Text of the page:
The Oscar for best original song is presented to the songwriters behind each track, which boasts well for Lady Gaga. The musician is a credited songwriter on all three “A Star Is Born” songs being submitted for the Oscar. Should Warner Bros. manage to get two songs nominated, Gaga could earn a total of three Oscar nominations next year since she’s also a frontrunner for a best actress nomination.
See full article at Indiewire »

‘Wonder Woman 1984’ Pushed Back 7 Months To Summer 2020

‘Wonder Woman 1984’ Pushed Back 7 Months To Summer 2020
Sorry DC fans, but you’re going to have to wait until 2020 to get your next dose of Gal Gadot’s Wonder Woman.

In a surprise move, it was announced today that “Wonder Woman 1984,” the highly-anticipated sequel to 2017’s breakout superhero film, has been pushed from its original release date of November 1, 2019 to June 5, 2020. And according to WB and the film’s star, the move has nothing to do with any behind-the-scenes issues and is all due to an opening that was created in the release schedule.

Continue reading ‘Wonder Woman 1984’ Pushed Back 7 Months To Summer 2020 at The Playlist.
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‘Wonder Woman 1984’ Release Date Delayed Seven Months, Will Now Hit Theaters Summer 2020

‘Wonder Woman 1984’ Release Date Delayed Seven Months, Will Now Hit Theaters Summer 2020
Wonder Woman 1984” will now be released even further from the actual year 1984 than originally announced. In an Instagram post, star Gal Gadot broke the news that the sequel to her acclaimed superhero drama will now arrive in theaters at the height of summer 2020 rather than November of next year: “Super excited to announce that, thanks to the changing landscape, we are able to put Wonder Woman back to its rightful home,” she wrote. “June 5, 2020. Be there or be square!!!”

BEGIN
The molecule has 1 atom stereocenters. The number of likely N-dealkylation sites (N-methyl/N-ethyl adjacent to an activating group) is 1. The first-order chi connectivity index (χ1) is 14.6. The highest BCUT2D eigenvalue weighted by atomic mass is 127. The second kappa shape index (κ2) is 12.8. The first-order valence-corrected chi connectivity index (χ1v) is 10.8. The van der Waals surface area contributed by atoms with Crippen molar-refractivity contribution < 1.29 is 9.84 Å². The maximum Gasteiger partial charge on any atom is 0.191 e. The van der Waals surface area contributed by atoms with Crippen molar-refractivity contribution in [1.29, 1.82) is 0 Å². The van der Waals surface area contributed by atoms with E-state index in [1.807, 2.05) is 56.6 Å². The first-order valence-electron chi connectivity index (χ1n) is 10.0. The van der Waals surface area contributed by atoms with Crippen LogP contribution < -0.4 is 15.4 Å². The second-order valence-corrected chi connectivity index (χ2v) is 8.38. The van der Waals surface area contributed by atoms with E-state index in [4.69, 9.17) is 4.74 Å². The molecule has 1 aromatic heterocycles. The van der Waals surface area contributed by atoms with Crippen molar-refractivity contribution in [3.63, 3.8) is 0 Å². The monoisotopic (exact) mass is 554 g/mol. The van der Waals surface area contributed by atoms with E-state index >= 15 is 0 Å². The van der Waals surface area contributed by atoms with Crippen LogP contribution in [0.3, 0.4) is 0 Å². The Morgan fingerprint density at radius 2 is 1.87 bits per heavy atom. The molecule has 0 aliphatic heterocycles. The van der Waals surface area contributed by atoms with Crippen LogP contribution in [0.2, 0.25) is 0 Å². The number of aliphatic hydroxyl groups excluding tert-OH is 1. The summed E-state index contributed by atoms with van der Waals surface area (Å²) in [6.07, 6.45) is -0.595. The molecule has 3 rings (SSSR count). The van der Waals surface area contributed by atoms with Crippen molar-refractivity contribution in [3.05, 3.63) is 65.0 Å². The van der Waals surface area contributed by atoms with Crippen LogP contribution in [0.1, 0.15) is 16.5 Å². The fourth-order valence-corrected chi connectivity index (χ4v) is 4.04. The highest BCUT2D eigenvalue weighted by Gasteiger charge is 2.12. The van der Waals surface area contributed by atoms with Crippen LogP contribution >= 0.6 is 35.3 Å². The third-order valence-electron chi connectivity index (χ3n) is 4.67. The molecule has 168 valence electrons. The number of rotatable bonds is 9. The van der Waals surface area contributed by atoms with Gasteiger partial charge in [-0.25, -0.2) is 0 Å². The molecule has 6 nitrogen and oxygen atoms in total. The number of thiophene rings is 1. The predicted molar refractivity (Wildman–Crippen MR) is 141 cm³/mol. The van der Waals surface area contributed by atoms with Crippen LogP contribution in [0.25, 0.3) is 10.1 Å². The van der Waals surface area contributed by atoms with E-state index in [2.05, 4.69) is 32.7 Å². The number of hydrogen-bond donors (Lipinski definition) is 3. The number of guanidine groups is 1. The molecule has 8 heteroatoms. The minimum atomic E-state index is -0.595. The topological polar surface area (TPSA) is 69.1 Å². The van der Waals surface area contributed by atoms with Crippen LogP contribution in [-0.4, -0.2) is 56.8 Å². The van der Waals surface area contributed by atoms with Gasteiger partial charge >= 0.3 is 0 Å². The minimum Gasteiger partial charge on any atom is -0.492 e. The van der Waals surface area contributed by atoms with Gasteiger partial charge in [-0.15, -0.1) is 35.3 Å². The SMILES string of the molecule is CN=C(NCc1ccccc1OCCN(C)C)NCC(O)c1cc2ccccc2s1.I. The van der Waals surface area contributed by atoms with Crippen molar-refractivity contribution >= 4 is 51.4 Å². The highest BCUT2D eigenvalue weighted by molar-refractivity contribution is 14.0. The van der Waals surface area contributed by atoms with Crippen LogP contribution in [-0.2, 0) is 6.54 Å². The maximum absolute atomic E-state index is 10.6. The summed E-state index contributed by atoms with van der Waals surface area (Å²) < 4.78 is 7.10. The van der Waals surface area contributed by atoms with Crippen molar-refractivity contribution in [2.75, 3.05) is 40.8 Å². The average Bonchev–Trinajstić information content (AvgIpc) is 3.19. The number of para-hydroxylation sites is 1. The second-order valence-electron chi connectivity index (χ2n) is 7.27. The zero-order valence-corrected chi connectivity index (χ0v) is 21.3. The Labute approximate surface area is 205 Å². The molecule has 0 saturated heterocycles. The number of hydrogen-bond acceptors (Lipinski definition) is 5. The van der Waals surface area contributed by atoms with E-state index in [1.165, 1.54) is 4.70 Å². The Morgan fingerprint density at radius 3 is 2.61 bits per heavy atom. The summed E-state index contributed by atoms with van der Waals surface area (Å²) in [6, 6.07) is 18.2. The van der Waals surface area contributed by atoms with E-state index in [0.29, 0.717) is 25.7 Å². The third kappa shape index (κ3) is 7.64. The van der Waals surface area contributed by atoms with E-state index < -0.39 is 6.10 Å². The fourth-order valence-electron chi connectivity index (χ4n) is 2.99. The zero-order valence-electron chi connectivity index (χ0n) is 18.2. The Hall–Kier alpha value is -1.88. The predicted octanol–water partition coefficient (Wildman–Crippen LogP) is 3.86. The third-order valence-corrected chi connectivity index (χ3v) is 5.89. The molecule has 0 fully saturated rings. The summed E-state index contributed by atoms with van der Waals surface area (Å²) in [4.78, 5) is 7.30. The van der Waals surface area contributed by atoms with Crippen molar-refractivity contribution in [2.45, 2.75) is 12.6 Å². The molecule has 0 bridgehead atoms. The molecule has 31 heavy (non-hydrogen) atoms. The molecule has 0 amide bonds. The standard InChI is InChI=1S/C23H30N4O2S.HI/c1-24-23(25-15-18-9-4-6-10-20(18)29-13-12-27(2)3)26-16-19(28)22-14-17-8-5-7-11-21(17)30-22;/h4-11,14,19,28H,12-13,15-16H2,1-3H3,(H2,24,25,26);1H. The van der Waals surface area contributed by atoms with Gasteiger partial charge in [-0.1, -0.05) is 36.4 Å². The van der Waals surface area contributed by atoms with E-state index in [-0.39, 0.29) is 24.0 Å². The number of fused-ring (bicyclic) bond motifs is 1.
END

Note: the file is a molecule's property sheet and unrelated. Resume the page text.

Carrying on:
“We had tremendous success releasing the first ‘Wonder Woman’ film during the summer so when we saw an opportunity to take advantage of the changing competitive landscape, we did,” Jeff Goldstein of Warner Brothers said in a statement released shortly after Gadot’s social-media declaration. “This move lands the film exactly where it belongs.”

Released in May of 2017, the first “Wonder Woman” earned widespread acclaim and more than $820 million in
See full article at Indiewire »

Director Jim Hosking On Working With Aubrey Plaza & Why A Trump Supporter Couldn’t Make ‘Beverly Luff Linn’ [Interview]

Writer-director Jim Hosking doesn’t think like a regular filmmaker, or, at least, in the narratively conventional sense. What is most important to Hosking, who first gained attention for his film “The Greasy Strangler,” is to create a world only he can conceive. His films are filled with the kind of unique characters that you have never seen before in cinema. And because of this, the filmmaker has his fair share of detractors, but the fact that Hosking has managed to find a way to break out of the mold with such a unique brand of filmmaking is something to celebrate.

Continue reading Director Jim Hosking On Working With Aubrey Plaza & Why A Trump Supporter Couldn’t Make ‘Beverly Luff Linn’ [Interview] at The Playlist.